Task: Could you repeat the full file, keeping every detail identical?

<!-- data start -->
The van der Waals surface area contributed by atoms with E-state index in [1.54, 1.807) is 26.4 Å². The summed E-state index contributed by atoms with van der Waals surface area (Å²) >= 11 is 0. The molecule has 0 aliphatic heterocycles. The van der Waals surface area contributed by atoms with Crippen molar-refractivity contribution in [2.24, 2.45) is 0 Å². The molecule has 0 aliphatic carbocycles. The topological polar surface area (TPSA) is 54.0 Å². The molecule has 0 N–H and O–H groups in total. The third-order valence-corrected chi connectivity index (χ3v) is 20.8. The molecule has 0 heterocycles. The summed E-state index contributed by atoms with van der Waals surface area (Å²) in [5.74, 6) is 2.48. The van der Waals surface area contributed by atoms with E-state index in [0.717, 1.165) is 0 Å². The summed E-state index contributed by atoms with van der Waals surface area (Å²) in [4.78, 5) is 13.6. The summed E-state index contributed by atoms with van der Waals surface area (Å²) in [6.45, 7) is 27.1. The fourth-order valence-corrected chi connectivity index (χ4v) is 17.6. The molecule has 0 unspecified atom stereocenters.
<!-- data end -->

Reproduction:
The van der Waals surface area contributed by atoms with E-state index in [1.54, 1.807) is 26.4 Å². The summed E-state index contributed by atoms with van der Waals surface area (Å²) >= 11 is 0. The molecule has 0 aliphatic heterocycles. The van der Waals surface area contributed by atoms with Crippen molar-refractivity contribution in [2.24, 2.45) is 0 Å². The molecule has 0 aliphatic carbocycles. The topological polar surface area (TPSA) is 54.0 Å². The molecule has 0 N–H and O–H groups in total. The third-order valence-corrected chi connectivity index (χ3v) is 20.8. The molecule has 0 heterocycles. The summed E-state index contributed by atoms with van der Waals surface area (Å²) in [5.74, 6) is 2.48. The van der Waals surface area contributed by atoms with E-state index in [0.717, 1.165) is 0 Å². The summed E-state index contributed by atoms with van der Waals surface area (Å²) in [4.78, 5) is 13.6. The summed E-state index contributed by atoms with van der Waals surface area (Å²) in [6.45, 7) is 27.1. The fourth-order valence-corrected chi connectivity index (χ4v) is 17.6. The molecule has 0 unspecified atom stereocenters.